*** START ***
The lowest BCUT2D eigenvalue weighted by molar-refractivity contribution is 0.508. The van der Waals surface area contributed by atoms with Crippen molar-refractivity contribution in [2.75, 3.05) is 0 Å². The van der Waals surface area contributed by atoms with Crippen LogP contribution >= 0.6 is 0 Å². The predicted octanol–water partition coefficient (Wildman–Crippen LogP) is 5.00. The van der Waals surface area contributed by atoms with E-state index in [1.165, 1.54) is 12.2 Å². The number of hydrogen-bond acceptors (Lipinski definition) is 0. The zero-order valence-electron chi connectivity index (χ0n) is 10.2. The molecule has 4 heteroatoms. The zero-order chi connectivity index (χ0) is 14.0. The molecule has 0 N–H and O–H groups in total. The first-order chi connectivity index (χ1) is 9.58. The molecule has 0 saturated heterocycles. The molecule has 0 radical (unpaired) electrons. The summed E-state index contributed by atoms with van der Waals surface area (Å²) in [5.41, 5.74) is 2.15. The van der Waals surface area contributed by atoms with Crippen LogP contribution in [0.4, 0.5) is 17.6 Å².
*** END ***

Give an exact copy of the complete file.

The lowest BCUT2D eigenvalue weighted by molar-refractivity contribution is 0.508. The van der Waals surface area contributed by atoms with Crippen molar-refractivity contribution in [2.75, 3.05) is 0 Å². The van der Waals surface area contributed by atoms with Crippen LogP contribution >= 0.6 is 0 Å². The predicted octanol–water partition coefficient (Wildman–Crippen LogP) is 5.00. The van der Waals surface area contributed by atoms with E-state index in [1.165, 1.54) is 12.2 Å². The number of hydrogen-bond acceptors (Lipinski definition) is 0. The zero-order valence-electron chi connectivity index (χ0n) is 10.2. The molecule has 4 heteroatoms. The zero-order chi connectivity index (χ0) is 14.0. The molecule has 0 N–H and O–H groups in total. The first-order chi connectivity index (χ1) is 9.58. The molecule has 0 saturated heterocycles. The molecule has 0 radical (unpaired) electrons. The summed E-state index contributed by atoms with van der Waals surface area (Å²) in [5.41, 5.74) is 2.15. The van der Waals surface area contributed by atoms with Crippen LogP contribution in [0.4, 0.5) is 17.6 Å².